OK, the researcher has their question, sample of participants and knows the outcome they will measure for, anything else to take into consideration?
Let's say there is a RISK associated with our intervention and we need to look deeper into our participants demographics to ensure we are not doing harm. The researcher may choose to look at Modifiable Risk Factors, or factors that CAN be changed with intervention (weight, lifestyle habits, diet, exercise routines, sleep schedule) versus the NonModifiable Risk Factors, or factors that CANNOT be changed with intervention (age, sex, race, pregnancy status* (grey area in the literature)).
Let's put this all together and design a study if we are this researcher:
We are interested in the impact of caffeine on reaction time.
Hypothesis: Participants who consume caffeine before a cognitive task will exhibit shorter reaction times compared to those who do not consume caffeine.
nullHypothesis (Ho): There is no significant difference in reaction times between participants who consume caffeine and those who do not
Independent Variables: Amount of caffeine in each group
Dependent Variables: Measurement of reaction time in seconds (s) to press a buzzer when the participant sees an image appear on a screen
Cofounding Variables: Participants who take stimulant medications or work an overnight shift may show varied results compared to a participant who does not consume caffeine regularly and has a nonnocturnal sleepwake cycle
Modifiable Risk Factors: We can identify sleep as a modifiable risk factor that can show negative results on poor nights of sleep
NonModifiable Risk Factor: Age can play a role in reaction time as our reaction time tends to decrease as we age
5. Determining Statistical Significance
OK, we've conducted our study and our biostatistician has given us the results (a.k.a. you're reading an article and are in the Results section of the paper). Upon first glace, it usually just looks like a bunch of numbers, Greek symbols, and brackets. Let's look at the important variables to determine if we have any sort of meaningful results here.
It's worth noting here that we needed to determine the appropriate Sample Size (n) to appropriately Power our study. There are complicated calculations called a Power Analysis that the research team does (should do) to ensure that their results can actually detect a meaningful difference between participants. This is a more behind the scenes aspect to articles, so I will not dive to deeply into it. We will assume our study has enough participants to detect a difference.
We will have an outcome we are looking at and the result will look something like this:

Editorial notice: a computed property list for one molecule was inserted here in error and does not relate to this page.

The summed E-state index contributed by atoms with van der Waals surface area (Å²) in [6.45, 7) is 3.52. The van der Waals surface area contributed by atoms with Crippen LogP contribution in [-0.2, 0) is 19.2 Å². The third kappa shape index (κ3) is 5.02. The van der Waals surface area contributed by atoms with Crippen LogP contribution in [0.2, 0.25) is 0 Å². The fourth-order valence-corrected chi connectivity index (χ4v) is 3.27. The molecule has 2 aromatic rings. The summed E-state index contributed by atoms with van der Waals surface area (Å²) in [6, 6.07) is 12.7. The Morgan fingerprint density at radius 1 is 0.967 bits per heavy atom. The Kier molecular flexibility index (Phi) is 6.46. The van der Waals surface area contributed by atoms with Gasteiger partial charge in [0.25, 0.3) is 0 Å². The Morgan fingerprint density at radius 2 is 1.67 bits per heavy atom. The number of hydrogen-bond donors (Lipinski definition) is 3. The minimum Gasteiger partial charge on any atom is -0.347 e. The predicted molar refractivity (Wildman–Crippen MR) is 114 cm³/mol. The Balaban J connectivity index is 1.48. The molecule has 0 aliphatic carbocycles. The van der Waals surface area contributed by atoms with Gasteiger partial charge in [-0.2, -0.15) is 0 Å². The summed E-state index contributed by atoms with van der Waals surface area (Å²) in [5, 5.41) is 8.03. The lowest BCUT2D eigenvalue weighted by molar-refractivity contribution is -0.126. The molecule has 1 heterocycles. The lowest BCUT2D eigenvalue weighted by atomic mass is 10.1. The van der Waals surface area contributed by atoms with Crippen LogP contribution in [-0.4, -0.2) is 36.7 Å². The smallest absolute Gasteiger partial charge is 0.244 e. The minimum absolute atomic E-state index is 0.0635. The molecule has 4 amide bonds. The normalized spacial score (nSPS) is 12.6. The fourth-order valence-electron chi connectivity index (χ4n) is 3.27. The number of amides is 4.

Outcome was changed by x (lower limit, upper limit) [95% CI, p<0.05]
Let's go back to our caffeine example to describe what these results mean: (Version 1 to show SIGNIFICANCE)

Consumption of 180 mg of caffeine improved reaction time by 0.5s (0.3, 1.2) [CI 95%, p = 0.01]
p Value: We set the threshold to < 0.05 and our result is 0.01, this means our results are NOT due to chance.
Confidence Interval: We are 95% confident that our results fall somewhere between 0.3s and 1.2s. This number is NOT less than or equal to 0 (no intervention), therefore, combining this p value and CI, these results ARE statistically significant.
Let's do another caffeine example to describe what these results mean: (Version 2 to show NO SIGNIFICANCE)

Consumption of 180 mg of caffeine improved reaction time by 0.5s (0.3, 4) [CI 95%, p = 0.03]
p Value: We set the threshold to < 0.05 and our result is 0.03, this means our results are NOT due to chance.
Confidence Interval: We are 95% confident that our results fall somewhere between 0.3s and 4s. This number is less than or equal to 0 (no intervention), therefore, combining this p value and CI, these results are NOT statistically significant. In other words, JUST BECASUE our p value is less than our set value of 0.05, it does NOT automatically mean these results are significant.
Let's do one more caffeine example to describe what these results mean: (Version 3 to show CHANCE)

Consumption of 180 mg of caffeine improved reaction time by 0.5s (0.3, 1.2) [CI 95%, p = 0.4]
p Value: We set the threshold to < 0.05 and our result is 0.4, this means our results ARE due to chance and the data is NOT statistically significant.
6. Risks and Ratios
We will close this post out with a few more bulletpoint overviews on some more advanced topics within biostatistics. These topics ARE important to recognize but not critical to know like the back of your hand. Some studies report one but not the others.
First, let's look at the different types of risks and ratios that can be reported (definitions from above are now below).